Information for journalists

What does the Police Media Centre do?

The Police Media Centre responds to enquiries from journalists and proactively gives information on investigations, operations and all aspects of police work. The team also provides support and advice to police staff regarding the media. While normally working in Wellington and Auckland, the media team is always on standby for immediate travel during critical events and operations in districts.

What areas do you cover?

The Auckland hub covers Auckland districts and Northland during weekday business hours. The Wellington hub deals with all other districts, plus Auckland and Northland at weekends and in the evening. The Wellington team may manage Auckland/Northland issues during weekday business hours if the Auckland team are busy.

How do I get in touch with the Police media team?

You can call us or email us. We will often ask you to send us an email after you have called so we have an accurate record of your enquiry. This helps ensure we properly understand what you require and so we can easily get your enquiry to the right person.

How do I receive information about police?

Subscribe to our media releases as well as follow us on social media.

Subscribe to news alerts
Facebook
Twitter
Snapchat
YouTube
Instagram

During crisis events we are more likely to initially give information out through our Twitter account rather than media releases.

How does the Police Media Centre get its information?

The media team has access to most of the main information systems used by Police. While some enquiries may seem simple, they can often involve searching multiple systems and liaison with specific staff. There is no single system which holds all details about police operations, investigations and data.

We’re told about a police car with lights and sirens going.
Can you immediately tell us what is happening?

We will do our best but the reality is often we can’t. The information available in the early stages of an event frequently changes. We must be certain about the accuracy of any information we provide and this can take time, particularly if we have to contact staff who are dealing directly with the event.

What information can you give?

We must comply with our obligations under the Official Information Act and the Privacy Act. Police must also sometimes withhold information which may impact on ongoing investigations or be prejudicial to court and other judicial proceedings. In general we are also unable to respond to requests which seek to confirm whether specific individuals are under investigation, or are about the criminal record of individuals.

How quickly will you respond?

We always aim to respond within a journalist’s deadline. However some enquires can be more complex than they appear and take longer to respond to. We will endeavour to keep you informed if this is the case.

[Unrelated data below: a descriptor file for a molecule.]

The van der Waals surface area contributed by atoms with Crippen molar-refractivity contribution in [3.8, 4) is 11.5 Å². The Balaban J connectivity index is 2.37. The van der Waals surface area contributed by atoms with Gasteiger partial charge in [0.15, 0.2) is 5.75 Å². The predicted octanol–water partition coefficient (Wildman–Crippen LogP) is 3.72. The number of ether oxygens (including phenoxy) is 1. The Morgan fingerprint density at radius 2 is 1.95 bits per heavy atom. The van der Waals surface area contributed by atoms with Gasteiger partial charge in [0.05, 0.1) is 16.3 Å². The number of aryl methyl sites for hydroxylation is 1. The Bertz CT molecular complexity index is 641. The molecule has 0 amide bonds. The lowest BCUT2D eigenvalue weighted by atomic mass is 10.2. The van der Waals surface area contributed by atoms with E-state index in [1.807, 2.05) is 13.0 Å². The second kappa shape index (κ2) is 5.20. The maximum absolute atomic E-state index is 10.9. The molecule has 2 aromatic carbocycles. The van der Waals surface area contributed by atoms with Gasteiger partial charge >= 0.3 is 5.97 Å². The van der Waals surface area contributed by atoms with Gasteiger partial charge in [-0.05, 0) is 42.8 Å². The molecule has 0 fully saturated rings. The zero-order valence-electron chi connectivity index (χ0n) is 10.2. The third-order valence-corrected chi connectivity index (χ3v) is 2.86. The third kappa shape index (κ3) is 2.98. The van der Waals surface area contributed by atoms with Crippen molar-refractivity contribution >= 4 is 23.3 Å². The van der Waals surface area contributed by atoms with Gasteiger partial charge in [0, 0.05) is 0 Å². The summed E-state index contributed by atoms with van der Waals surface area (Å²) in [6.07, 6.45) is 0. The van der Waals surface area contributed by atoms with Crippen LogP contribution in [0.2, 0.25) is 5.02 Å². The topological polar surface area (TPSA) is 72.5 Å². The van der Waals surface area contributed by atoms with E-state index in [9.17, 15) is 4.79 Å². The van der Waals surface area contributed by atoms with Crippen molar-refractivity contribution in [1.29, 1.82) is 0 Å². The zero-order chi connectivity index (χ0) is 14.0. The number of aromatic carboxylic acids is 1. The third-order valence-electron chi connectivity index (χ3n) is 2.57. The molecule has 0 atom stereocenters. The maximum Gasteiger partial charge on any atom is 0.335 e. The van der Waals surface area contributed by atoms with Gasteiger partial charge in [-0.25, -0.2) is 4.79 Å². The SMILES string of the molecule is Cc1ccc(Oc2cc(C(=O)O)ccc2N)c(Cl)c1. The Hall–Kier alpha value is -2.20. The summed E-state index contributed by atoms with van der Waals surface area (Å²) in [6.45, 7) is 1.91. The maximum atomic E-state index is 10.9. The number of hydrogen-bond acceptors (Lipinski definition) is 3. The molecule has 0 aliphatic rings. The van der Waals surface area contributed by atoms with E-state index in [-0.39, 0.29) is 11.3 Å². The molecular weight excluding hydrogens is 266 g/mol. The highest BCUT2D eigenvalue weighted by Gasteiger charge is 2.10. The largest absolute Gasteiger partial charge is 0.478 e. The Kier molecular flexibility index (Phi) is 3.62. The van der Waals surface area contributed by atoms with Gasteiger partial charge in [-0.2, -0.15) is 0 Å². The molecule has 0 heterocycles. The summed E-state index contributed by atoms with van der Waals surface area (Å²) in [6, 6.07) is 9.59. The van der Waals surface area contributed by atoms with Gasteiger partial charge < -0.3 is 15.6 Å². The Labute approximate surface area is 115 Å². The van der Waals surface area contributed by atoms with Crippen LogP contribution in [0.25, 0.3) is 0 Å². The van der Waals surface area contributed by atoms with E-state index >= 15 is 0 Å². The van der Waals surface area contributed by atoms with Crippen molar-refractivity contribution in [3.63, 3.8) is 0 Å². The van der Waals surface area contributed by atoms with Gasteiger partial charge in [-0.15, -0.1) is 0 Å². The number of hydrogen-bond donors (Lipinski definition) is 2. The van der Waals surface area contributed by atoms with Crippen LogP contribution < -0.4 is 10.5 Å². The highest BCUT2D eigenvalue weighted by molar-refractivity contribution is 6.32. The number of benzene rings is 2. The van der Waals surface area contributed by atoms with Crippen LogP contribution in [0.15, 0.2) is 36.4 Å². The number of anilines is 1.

Why does it take time before victims are named?

We must be satisfied that all next-of-kin have been advised before we can release a victim’s name. This can take time, particularly if the family situation is complex or relatives are overseas. Sometimes we must also liaise with the Coroner. Identification of a victim on social media does not mean that all next-of-kin are aware of a death.

Do you give preference to certain media outlets?

No. We aim to be fair and equitable with all media. However we may prioritise depending on deadlines or if they involve public safety issues.

Can I still talk directly to local police?

Yes. Individual police staff are still authorised to talk directly to media. However those staff may choose to direct you to the media centre if for a number of reasons they are unable to directly respond to your enquiry.

Will you tell other media organisations about my enquiry?

No. While we may sometimes let you know that we have had other enquiries about the same issue, we will not disclose who those enquiries are from. The exception may be if we receive calls from different journalists at the same media organisation about the same issue.

How busy are you?

Police has the largest demand of any individual Government department and we can receive up to 200 media enquiries a day. The media advisers are usually dealing with multiple jobs at any one time.

Do you respond to requests from student journalists?

We will do our best but priority will be given to working journalists from media organisations, particularly during busy periods.

Can I always deal with one media adviser?

The media team work early, late and weekend shifts and have rostered days off much like a newsroom. This means it is not always possible to deal with the same person when you need to contact us.

Who works in the Police Media Centre?

The media team are all police employees (non-sworn) who come from a range of media, journalism and communications backgrounds.

How can I get an officer to do a quick radio or TV interview?

We will always put interview requests before the relevant officer. However their availability might depend on their operational commitments and their roster.

Can media centre staff give audio or TV interviews?

No. Interviews are given by the relevant police staff responsible for an issue or event.